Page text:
I watched my family fall apart when I was 22.
My parents had been married for 24 years, but I was under no illusions that they’d all been happy ones. I remember the arguments behind closed doors and a handful of shouting matches when they thought I was asleep. If I braved a knock, I’d hear this response: “Mommy and Daddy are talking. We’ll be out later.” I knew not to knock again.
I would picture them on the other side of that door, pacing and then sitting on the bed and then pacing again. Their brass headboard was the backdrop of their marriage, their fights, and even the Sunday mornings when all five of us would cuddle in bed and watch Bozo the clown.
After these fights, my mom would always walk out with a tear-marred face, and I’d try to pretend I didn’t see, feeling embarrassed and confused that my parents were capable of hurting each other so deeply.
Though I’d sensed that my parents’ marriage was not perfect, I also perceived it to be perfectly normal, since it was the only marriage I had witnessed up close. My dad’s father died when my dad was only five, and my mom’s parents divorced a few years before I was born.
For all I knew, my parents treated one another the way any other married couple would. I didn’t think twice about the way my mom spoke to my dad on the phone each night when he was traveling for work. She sounded exasperated and annoyed, and I remember asking her one time why she was always mad at him. It also never occurred to me that some men take their wives on dates more than once a year. My mom and dad were the two most constant forces in my life, and I believed with a childlike naivete that their marriage was unshakeable and their presence in my life unalterable.
As I grew into adulthood during college, I began to see evidence that my parents’ marriage was getting stronger. They became leaders at our church, went on vacation without us kids, and found community with other married couples. So it came as a blunt trauma that summer afternoon when they announced their divorce to my siblings and me. The words tumbled out of my dad’s mouth as he avoided our eyes while my mom wept quietly on the couch next to him—just a few feet away, but it might as well have been miles. I later learned that I’d been reading the signs wrong; they were not evidence of increasing strength but of a last-ditch effort to save their marriage.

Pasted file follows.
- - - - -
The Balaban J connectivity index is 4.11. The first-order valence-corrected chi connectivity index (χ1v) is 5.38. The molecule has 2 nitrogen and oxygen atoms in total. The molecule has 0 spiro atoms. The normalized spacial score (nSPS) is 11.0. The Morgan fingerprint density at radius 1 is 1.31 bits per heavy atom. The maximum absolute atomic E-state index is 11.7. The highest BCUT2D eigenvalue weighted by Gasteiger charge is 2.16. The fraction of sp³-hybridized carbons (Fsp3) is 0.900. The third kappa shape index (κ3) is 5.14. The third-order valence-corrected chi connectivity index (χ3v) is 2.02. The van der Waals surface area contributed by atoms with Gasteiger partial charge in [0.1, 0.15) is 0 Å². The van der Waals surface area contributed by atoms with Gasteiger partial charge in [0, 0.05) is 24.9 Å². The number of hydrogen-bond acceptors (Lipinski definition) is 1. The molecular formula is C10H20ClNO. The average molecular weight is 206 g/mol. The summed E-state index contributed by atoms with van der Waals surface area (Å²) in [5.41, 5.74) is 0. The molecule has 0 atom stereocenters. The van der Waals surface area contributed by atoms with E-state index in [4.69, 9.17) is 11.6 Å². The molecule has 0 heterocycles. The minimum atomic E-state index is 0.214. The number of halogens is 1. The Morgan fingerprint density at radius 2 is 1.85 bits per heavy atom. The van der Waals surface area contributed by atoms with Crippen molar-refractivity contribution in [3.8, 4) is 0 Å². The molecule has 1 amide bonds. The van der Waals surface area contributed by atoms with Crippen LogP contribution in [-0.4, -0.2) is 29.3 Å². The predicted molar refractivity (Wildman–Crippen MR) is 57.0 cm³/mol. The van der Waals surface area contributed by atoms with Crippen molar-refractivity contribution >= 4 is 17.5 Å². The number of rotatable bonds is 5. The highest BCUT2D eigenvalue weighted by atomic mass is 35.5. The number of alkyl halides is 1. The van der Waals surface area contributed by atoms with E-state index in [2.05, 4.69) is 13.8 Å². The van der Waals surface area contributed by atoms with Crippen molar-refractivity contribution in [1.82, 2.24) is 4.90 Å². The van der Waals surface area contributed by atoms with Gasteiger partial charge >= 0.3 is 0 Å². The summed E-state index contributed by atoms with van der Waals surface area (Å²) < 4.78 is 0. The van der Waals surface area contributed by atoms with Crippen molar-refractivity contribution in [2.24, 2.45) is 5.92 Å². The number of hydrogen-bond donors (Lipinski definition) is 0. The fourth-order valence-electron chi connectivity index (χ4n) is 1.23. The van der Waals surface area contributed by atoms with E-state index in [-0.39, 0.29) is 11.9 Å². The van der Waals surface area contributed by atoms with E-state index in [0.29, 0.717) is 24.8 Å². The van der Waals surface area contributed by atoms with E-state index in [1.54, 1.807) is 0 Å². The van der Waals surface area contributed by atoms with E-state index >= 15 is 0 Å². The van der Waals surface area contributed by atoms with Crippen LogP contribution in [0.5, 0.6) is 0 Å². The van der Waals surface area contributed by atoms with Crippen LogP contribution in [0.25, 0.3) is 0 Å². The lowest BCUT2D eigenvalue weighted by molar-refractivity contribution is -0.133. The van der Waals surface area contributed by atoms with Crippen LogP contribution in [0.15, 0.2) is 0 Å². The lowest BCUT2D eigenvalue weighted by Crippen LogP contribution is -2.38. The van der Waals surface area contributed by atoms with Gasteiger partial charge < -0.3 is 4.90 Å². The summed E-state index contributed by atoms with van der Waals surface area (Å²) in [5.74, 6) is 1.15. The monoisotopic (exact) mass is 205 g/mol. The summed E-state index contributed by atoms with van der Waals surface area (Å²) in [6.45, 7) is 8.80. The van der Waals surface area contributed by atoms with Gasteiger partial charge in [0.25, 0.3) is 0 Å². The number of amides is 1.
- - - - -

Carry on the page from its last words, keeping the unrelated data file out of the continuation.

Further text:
The years that followed were marked by a gut-wrenching pain like I’d never experienced before, and through it all, I believed myself to be weak and overly sensitive. After all, young children experience this all the time—surely as an adult woman, I should be able to walk through this fire unscathed. What no one tells you about watching your parents divorce each other—whether you’re a five-year-old or a 25-year-old—is that it’s remarkably similar to experiencing a death. Both of my parents were still living, yes, but with the death of their marriage came the death of my security, my belief in love, and my deep trust in the goodness of God.
There was the vacuum of emptiness I felt on that first Christmas without my dad in the house, and the dissonance when my siblings and I awkwardly exchanged gifts with him in his new apartment.
There were times when my anxiety would become so debilitating that I’d throw up on my way to work and in the middle of my lunch break and at night before I went to bed.
There were many nights when I would weep uncontrollably, my sobs turning into hiccups until I fell into a fitful sleep.
There were countless moments when I couldn’t make anyone understand how badly I was bleeding, hemorrhaging memories and promises that we’d always be a family.
I met and married my husband just a few years after my parents’ divorce was finalized. As engaged couples do, we received endless amounts of well-intentioned advice from people who had walked the difficult road of marriage before us. Partially because I heard it remarkably often, and partially because I was more sensitive to it given my recent history, the advice that clattered around my head more than the rest was this: “Your marriage should always come first.”